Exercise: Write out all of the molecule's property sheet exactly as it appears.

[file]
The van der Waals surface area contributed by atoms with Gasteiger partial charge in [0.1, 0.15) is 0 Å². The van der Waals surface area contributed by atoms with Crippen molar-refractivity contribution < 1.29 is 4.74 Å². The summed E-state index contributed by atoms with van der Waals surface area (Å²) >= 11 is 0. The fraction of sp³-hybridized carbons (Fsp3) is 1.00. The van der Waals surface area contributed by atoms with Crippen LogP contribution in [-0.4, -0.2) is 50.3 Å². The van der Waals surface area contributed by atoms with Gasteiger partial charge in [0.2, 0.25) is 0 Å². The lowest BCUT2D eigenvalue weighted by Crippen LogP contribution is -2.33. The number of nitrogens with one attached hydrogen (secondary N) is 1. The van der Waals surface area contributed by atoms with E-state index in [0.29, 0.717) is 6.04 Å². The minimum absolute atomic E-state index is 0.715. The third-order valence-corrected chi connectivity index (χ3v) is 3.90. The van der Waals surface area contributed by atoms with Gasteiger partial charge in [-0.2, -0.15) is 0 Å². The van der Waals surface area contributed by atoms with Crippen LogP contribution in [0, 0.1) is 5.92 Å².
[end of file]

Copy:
The van der Waals surface area contributed by atoms with Gasteiger partial charge in [0.1, 0.15) is 0 Å². The van der Waals surface area contributed by atoms with Crippen molar-refractivity contribution < 1.29 is 4.74 Å². The summed E-state index contributed by atoms with van der Waals surface area (Å²) >= 11 is 0. The fraction of sp³-hybridized carbons (Fsp3) is 1.00. The van der Waals surface area contributed by atoms with Crippen LogP contribution in [-0.4, -0.2) is 50.3 Å². The van der Waals surface area contributed by atoms with Gasteiger partial charge in [0.2, 0.25) is 0 Å². The lowest BCUT2D eigenvalue weighted by Crippen LogP contribution is -2.33. The number of nitrogens with one attached hydrogen (secondary N) is 1. The van der Waals surface area contributed by atoms with E-state index in [0.29, 0.717) is 6.04 Å². The minimum absolute atomic E-state index is 0.715. The third-order valence-corrected chi connectivity index (χ3v) is 3.90. The van der Waals surface area contributed by atoms with Gasteiger partial charge in [-0.2, -0.15) is 0 Å². The van der Waals surface area contributed by atoms with Crippen LogP contribution in [0, 0.1) is 5.92 Å².